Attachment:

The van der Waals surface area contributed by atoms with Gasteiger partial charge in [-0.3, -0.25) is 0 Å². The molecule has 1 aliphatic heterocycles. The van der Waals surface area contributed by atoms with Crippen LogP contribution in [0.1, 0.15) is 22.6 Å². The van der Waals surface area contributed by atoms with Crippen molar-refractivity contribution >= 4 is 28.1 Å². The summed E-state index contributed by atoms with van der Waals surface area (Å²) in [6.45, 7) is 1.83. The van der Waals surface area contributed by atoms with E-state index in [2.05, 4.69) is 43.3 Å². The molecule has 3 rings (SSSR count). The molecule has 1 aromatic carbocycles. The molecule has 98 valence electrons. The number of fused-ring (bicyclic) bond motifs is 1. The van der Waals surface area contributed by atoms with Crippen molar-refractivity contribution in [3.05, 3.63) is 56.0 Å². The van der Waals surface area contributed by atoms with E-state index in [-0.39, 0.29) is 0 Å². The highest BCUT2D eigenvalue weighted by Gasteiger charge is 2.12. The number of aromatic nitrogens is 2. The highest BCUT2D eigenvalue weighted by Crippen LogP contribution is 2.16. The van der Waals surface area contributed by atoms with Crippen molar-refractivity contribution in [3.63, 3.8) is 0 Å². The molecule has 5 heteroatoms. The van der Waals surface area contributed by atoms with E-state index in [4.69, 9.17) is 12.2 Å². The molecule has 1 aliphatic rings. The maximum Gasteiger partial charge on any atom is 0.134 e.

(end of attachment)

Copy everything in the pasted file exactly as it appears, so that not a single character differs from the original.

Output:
The van der Waals surface area contributed by atoms with Gasteiger partial charge in [-0.3, -0.25) is 0 Å². The molecule has 1 aliphatic heterocycles. The van der Waals surface area contributed by atoms with Crippen LogP contribution in [0.1, 0.15) is 22.6 Å². The van der Waals surface area contributed by atoms with Crippen molar-refractivity contribution >= 4 is 28.1 Å². The summed E-state index contributed by atoms with van der Waals surface area (Å²) in [6.45, 7) is 1.83. The van der Waals surface area contributed by atoms with E-state index in [2.05, 4.69) is 43.3 Å². The molecule has 3 rings (SSSR count). The molecule has 1 aromatic carbocycles. The molecule has 98 valence electrons. The number of fused-ring (bicyclic) bond motifs is 1. The van der Waals surface area contributed by atoms with Crippen molar-refractivity contribution in [3.05, 3.63) is 56.0 Å². The van der Waals surface area contributed by atoms with E-state index in [-0.39, 0.29) is 0 Å². The highest BCUT2D eigenvalue weighted by Gasteiger charge is 2.12. The number of aromatic nitrogens is 2. The highest BCUT2D eigenvalue weighted by Crippen LogP contribution is 2.16. The van der Waals surface area contributed by atoms with Crippen molar-refractivity contribution in [3.63, 3.8) is 0 Å². The molecule has 5 heteroatoms. The van der Waals surface area contributed by atoms with E-state index in [4.69, 9.17) is 12.2 Å². The molecule has 1 aliphatic rings. The maximum Gasteiger partial charge on any atom is 0.134 e.